Great trips start with great plans. Review the fundamentals with this checklist, then use our Google Doc template to get started.
There are two types of peoples outdoors: those who’ve honed their outdoor trip planning skills, and those who have days of avoidable disappointments ahead of them. Whether you’ve just started hiking or are fully committed to going on a rugged traverse, planning goes a long, long way towards making sure you’ll have the experience you want outdoors. Learning how to plan the best outdoor trip now will save your frustration later. These are good guidelines to get you started planning trips in North America. Plus, these rules are broad enough that you can customize them for any outdoor trip.
1. Choose your ride or die activity
Free time is hard to come by. Make the most of it by prioritizing activities you enjoy. The more realistic you are with yourself about what activity you want to do the most, the more you can focus on doing one thing successfully. Cut the fluff to avoid overpacking gear and bloating your vacation schedule.
2. Pick a place that matches your skills, timeframe, and budget
This takes research. Does that hiking traverse need a permit? Can you afford a motel option if the weather turns bad? We’ll be releasing some starter destination guides soon to point you in the right direction, but know that traveling outdoors is inherently less streamlined that stepping onboard a cruise ship. If you’re new, start with more popular destinations or places closer to home that your friends recommend so you can have more support as you begin to explore.
Tip: Make sure you’re on the same page as your group about daily mileage goals and must-do activities. Coffee by a lake? Hike to a hot spring? Write it in permanent marker so nobody goes home bitter.
3. Plan for Fun
Just because it has the word “plan” in it doesn’t mean it needs to list out every corner store you’re buying a can of beans from. This is where you make sure to plan for the specific trails or routes that inspired the whole trip in the first place. In addition, a good plan always needs to include the following:
- Specific info about the activities you want to do on the trip
- An overview of daily travel, including approximate locations of campsites
- The maps or location references (waypoints on a GPS) you’ll be using
- Dates and times of when you’ll be returning and how you’ll communicate when you’re home safe
- Basic contact info for everyone in the group (if not already known)
- How to contact emergency services for the are where you’re traveling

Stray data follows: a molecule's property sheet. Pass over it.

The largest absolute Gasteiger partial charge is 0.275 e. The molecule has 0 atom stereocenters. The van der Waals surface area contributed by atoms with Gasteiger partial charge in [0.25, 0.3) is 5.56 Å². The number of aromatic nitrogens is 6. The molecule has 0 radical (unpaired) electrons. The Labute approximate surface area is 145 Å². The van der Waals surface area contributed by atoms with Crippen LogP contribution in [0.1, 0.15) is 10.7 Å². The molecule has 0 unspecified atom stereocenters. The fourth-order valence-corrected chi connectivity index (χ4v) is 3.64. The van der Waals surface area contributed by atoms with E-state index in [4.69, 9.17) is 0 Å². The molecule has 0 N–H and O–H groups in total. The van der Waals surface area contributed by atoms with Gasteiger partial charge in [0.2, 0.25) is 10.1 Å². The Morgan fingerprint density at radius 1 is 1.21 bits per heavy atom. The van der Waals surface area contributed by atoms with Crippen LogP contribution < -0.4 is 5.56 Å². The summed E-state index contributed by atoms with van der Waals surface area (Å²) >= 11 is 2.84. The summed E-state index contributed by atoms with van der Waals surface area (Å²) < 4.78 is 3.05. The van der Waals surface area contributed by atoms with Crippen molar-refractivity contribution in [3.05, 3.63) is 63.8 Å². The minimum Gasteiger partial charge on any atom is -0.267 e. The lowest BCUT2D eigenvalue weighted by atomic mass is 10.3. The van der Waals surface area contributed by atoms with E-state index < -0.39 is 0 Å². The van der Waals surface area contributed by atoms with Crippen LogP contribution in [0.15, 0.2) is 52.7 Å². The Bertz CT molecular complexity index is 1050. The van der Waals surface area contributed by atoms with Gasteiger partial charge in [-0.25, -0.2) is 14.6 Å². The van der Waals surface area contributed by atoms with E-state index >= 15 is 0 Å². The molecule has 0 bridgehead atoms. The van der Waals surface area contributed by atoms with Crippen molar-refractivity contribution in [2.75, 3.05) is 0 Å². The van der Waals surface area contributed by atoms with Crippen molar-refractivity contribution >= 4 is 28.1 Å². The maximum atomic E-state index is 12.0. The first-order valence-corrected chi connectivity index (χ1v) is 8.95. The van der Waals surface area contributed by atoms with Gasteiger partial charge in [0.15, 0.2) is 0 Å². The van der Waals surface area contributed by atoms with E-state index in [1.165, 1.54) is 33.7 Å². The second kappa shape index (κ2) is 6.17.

- Extra credit: locations of nearest medical facilities
The plan can be as simple as a Google doc shared with everyone who’s going, or a text message to your emergency contact and/or mom. The process of making a plan will help you anticipate logistical problems and fix them before you’re on your trip. It’s also a best practice so rescue teams have some information to work with in case anything goes terribly wrong.
Open the link, click “File” then “Make a Copy” and fill in your info. Then share with your emergency contact for the trip.
4. Reserve Whatever You Can
If any part of your trip is non-negotiable and can be booked, do it ASAP. Not only will you have the most non-wildernessy feeling parts of the trip out of the way, but you can also learn more about your destination. It’s a lot easier to get area info from a business you’ve already paid a deposit to. Plus and they can give you a better idea of how busy other parts of your trip might be and how necessary other reservations are. This is particularly important if you’re traveling in less popular seasons and need to check what’s open.
Tip: Set the right tone for the trip by choosing a reservable campsite or motel for your first night. It’s an easy way to avoid Day 1 meltdowns.
5. Evaluate your gear
Based on your itinerary, and your experience in your chosen sport, put together a list of what you need to bring or what needs to be bought or fixed before you go. Leaving town is stressful enough without after-work pickups from the bike shop or night before panicked searching for a lost gaitor. This is a good time to think about your food options on the trip, and making sure to buy shelf-stable things on your next grocery run instead of making a special trip.
Next: Head out!
While it’s fresh in your mind and after you’ve showered and rehydrated, think about the main packing and planning lessons from the trip. Was your gear list good? What were the biggest frustrations as a group, and how can you lessen the friction next time?
Bonus Tip: Pick a place for everyone to share photos online, since everyone’s gonna want to pick and choose which ones to post.
Inspired yet? Share on social and tag someone who could use a step-by-step kick-in-the-pants to plan their next trip.
Photo: Patrick Hendry from Unsplash